Property Flipping & Rehabs / BRRR Approach

Creating Value in a Rehab or a Flip

Whether you are interested in straight property flipping or rehabs, adding value for both approaches means thinking more short term than with other real estate investment strategies. A flip refers to a purchase and subsequent sale, only doing minor cosmetic updates, or even just presenting the property differently, e.g. with professional staging. Mostly, value appreciation is achieved through a strong upward trend in prices, leading the property to "naturally" increase in value. With a rehab, substantial investments into the home are made. Renovations increase value through an enhanced living space.

As of late, we hear a lot about the "BRRR strategy", which is less of a strategy really. It's more of a process to follow when you are looking at rehabbing a property. With any kind of rehab, including BRRR, the goal is to increase the value of the property via renovations. This implies that there is an existing potential for improvements with a specific asset. Rental properties often get "run down" over time. Based on the fact that a landlord is unable to adjust rents to market with the existing rent controls in place, the incentive for improvements is minimal or non-existent, especially with long term tenants occupying the premises. The result is a property with dated kitchens, bathrooms, flooring etc.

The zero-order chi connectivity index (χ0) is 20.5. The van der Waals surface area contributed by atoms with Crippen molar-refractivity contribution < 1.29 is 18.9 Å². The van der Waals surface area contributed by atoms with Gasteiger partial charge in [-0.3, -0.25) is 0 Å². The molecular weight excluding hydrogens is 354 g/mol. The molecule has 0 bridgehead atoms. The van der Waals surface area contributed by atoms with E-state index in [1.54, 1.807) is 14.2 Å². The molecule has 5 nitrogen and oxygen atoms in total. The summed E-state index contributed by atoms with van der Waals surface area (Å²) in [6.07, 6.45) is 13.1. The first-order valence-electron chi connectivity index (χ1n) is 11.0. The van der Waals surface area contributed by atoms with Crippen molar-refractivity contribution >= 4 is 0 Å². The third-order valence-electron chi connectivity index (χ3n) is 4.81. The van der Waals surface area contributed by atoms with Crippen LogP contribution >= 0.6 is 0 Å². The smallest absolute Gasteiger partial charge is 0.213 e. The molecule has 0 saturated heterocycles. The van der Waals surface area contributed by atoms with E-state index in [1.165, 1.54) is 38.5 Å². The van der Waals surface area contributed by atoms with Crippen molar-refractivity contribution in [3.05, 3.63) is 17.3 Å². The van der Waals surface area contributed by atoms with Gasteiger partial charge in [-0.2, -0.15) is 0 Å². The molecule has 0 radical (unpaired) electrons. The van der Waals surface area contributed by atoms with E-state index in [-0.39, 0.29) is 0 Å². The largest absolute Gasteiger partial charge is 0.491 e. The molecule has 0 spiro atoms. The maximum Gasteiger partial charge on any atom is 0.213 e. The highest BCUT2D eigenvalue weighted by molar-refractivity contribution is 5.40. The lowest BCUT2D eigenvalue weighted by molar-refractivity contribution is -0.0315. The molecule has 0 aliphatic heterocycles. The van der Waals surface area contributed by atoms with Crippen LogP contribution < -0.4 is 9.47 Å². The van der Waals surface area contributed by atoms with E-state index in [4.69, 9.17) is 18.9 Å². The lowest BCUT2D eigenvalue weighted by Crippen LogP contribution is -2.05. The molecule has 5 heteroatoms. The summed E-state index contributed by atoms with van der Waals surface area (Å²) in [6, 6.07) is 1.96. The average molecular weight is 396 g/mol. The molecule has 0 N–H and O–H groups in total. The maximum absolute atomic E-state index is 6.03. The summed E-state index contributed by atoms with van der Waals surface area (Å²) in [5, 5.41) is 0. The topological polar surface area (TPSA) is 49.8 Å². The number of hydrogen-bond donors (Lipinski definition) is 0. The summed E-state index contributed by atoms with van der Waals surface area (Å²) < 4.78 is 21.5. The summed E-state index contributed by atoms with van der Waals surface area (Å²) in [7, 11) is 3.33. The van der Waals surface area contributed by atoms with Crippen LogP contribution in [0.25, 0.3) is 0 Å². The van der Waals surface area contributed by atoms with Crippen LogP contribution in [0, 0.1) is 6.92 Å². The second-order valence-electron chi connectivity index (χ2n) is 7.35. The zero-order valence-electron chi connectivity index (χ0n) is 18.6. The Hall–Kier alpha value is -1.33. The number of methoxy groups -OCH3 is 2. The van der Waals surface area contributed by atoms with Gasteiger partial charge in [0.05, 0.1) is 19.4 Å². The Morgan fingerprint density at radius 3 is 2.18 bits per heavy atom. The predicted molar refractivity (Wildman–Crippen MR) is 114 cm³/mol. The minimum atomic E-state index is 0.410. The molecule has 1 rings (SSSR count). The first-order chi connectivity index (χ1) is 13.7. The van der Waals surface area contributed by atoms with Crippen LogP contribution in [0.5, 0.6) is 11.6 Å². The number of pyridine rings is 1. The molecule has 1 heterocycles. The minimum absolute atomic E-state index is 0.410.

Through renovations, this property can be lifted up and made attractive again, commanding higher rents on the market. Eventually, leading to an increase in value of said income property.

What is the BRRR approach?

BRRR stands for "Buy", "Renovate", "Rent", "Refinance", offering a systematic approach for property investors. The details of each step are explained below.  While the logic of buying and renovating a dated property and thereby increasing its value is widely understood, the interesting part becomes the renting and refinancing. By following those two steps,  a successful real estate investor can achieve and extract substantial value. We can help at every step of the way and make contacts to our trusted providers whenever needed.

In some instances, you will also hear of the BRRRR method. The additional R stands for "Repeat". Under these circumstances, repeat means that the investor takes the equity gained through the process of refinancing the property (step 4) and puts those funds into a new target property. The BRRR process starts anew.


The first step in the BRRR approach requires a lot of research and due diligence. The success of your project pivots on whether you are able to find a suitable property. You be analysing different locations; which areas offer actual opportunities for BRRR?